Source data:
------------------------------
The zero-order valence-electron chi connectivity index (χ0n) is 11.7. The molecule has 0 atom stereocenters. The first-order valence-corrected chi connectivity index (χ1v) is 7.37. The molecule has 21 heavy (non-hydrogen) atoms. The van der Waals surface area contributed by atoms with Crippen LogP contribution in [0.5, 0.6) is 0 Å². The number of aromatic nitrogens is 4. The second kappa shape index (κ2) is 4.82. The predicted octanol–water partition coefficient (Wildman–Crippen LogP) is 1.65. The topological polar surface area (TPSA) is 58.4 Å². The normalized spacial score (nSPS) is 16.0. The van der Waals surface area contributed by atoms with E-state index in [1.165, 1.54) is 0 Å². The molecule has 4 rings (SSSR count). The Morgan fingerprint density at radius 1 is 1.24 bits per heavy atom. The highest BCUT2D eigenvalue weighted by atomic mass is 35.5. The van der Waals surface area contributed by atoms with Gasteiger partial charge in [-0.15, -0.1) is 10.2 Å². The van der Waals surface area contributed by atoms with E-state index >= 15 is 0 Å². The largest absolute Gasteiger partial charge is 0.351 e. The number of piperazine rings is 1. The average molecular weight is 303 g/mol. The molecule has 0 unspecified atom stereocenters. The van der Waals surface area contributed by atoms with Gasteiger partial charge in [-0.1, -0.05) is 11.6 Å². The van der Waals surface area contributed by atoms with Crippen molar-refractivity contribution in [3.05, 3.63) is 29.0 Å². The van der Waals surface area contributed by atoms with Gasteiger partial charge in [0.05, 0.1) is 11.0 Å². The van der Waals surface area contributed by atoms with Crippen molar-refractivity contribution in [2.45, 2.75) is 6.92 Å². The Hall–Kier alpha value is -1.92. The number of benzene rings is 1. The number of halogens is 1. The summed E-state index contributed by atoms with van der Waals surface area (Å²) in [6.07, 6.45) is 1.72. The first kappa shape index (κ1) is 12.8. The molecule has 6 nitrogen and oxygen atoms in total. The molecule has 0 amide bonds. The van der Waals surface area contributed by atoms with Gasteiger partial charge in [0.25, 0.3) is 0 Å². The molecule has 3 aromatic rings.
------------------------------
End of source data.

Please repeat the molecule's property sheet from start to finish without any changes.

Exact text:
The zero-order valence-electron chi connectivity index (χ0n) is 11.7. The molecule has 0 atom stereocenters. The first-order valence-corrected chi connectivity index (χ1v) is 7.37. The molecule has 21 heavy (non-hydrogen) atoms. The van der Waals surface area contributed by atoms with Crippen LogP contribution in [0.5, 0.6) is 0 Å². The number of aromatic nitrogens is 4. The second kappa shape index (κ2) is 4.82. The predicted octanol–water partition coefficient (Wildman–Crippen LogP) is 1.65. The topological polar surface area (TPSA) is 58.4 Å². The normalized spacial score (nSPS) is 16.0. The van der Waals surface area contributed by atoms with E-state index in [1.165, 1.54) is 0 Å². The molecule has 4 rings (SSSR count). The Morgan fingerprint density at radius 1 is 1.24 bits per heavy atom. The highest BCUT2D eigenvalue weighted by atomic mass is 35.5. The van der Waals surface area contributed by atoms with Gasteiger partial charge in [-0.15, -0.1) is 10.2 Å². The van der Waals surface area contributed by atoms with E-state index >= 15 is 0 Å². The largest absolute Gasteiger partial charge is 0.351 e. The number of piperazine rings is 1. The average molecular weight is 303 g/mol. The molecule has 0 unspecified atom stereocenters. The van der Waals surface area contributed by atoms with Gasteiger partial charge in [-0.1, -0.05) is 11.6 Å². The van der Waals surface area contributed by atoms with Crippen molar-refractivity contribution in [3.05, 3.63) is 29.0 Å². The van der Waals surface area contributed by atoms with Gasteiger partial charge in [0.05, 0.1) is 11.0 Å². The van der Waals surface area contributed by atoms with Crippen molar-refractivity contribution in [2.45, 2.75) is 6.92 Å². The Hall–Kier alpha value is -1.92. The number of benzene rings is 1. The number of halogens is 1. The summed E-state index contributed by atoms with van der Waals surface area (Å²) in [6.07, 6.45) is 1.72. The first kappa shape index (κ1) is 12.8. The molecule has 6 nitrogen and oxygen atoms in total. The molecule has 0 amide bonds. The van der Waals surface area contributed by atoms with Gasteiger partial charge in [0.25, 0.3) is 0 Å². The molecule has 3 aromatic rings.